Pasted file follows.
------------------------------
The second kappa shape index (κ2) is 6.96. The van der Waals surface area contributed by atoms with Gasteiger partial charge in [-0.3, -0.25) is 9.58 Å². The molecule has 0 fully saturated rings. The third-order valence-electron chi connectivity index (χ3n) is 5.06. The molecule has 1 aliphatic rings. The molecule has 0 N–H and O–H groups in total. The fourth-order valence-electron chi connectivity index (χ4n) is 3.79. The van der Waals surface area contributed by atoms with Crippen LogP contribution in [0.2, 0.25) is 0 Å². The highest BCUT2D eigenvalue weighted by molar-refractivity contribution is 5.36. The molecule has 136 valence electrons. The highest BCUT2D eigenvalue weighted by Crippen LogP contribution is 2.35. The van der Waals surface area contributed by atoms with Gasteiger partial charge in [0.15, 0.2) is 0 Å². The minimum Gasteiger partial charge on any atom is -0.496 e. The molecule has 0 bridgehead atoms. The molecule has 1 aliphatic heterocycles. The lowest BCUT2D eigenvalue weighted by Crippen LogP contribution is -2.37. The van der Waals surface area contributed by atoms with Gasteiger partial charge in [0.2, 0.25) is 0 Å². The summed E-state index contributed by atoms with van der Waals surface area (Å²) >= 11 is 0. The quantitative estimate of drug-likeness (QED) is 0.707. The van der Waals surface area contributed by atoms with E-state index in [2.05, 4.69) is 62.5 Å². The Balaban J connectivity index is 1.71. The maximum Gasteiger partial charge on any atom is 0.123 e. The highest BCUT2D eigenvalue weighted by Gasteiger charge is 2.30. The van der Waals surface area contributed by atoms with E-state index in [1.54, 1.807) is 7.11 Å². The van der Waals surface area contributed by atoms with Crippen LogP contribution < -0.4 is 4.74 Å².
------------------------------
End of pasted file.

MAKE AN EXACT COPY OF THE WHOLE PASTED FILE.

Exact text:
The second kappa shape index (κ2) is 6.96. The van der Waals surface area contributed by atoms with Gasteiger partial charge in [-0.3, -0.25) is 9.58 Å². The molecule has 0 fully saturated rings. The third-order valence-electron chi connectivity index (χ3n) is 5.06. The molecule has 1 aliphatic rings. The molecule has 0 N–H and O–H groups in total. The fourth-order valence-electron chi connectivity index (χ4n) is 3.79. The van der Waals surface area contributed by atoms with Crippen LogP contribution in [0.2, 0.25) is 0 Å². The highest BCUT2D eigenvalue weighted by molar-refractivity contribution is 5.36. The molecule has 136 valence electrons. The highest BCUT2D eigenvalue weighted by Crippen LogP contribution is 2.35. The van der Waals surface area contributed by atoms with Gasteiger partial charge in [0.15, 0.2) is 0 Å². The minimum Gasteiger partial charge on any atom is -0.496 e. The molecule has 0 bridgehead atoms. The molecule has 1 aliphatic heterocycles. The lowest BCUT2D eigenvalue weighted by Crippen LogP contribution is -2.37. The van der Waals surface area contributed by atoms with Gasteiger partial charge in [0.2, 0.25) is 0 Å². The summed E-state index contributed by atoms with van der Waals surface area (Å²) >= 11 is 0. The quantitative estimate of drug-likeness (QED) is 0.707. The van der Waals surface area contributed by atoms with E-state index in [2.05, 4.69) is 62.5 Å². The Balaban J connectivity index is 1.71. The maximum Gasteiger partial charge on any atom is 0.123 e. The highest BCUT2D eigenvalue weighted by Gasteiger charge is 2.30. The van der Waals surface area contributed by atoms with E-state index in [1.54, 1.807) is 7.11 Å². The van der Waals surface area contributed by atoms with Crippen LogP contribution < -0.4 is 4.74 Å².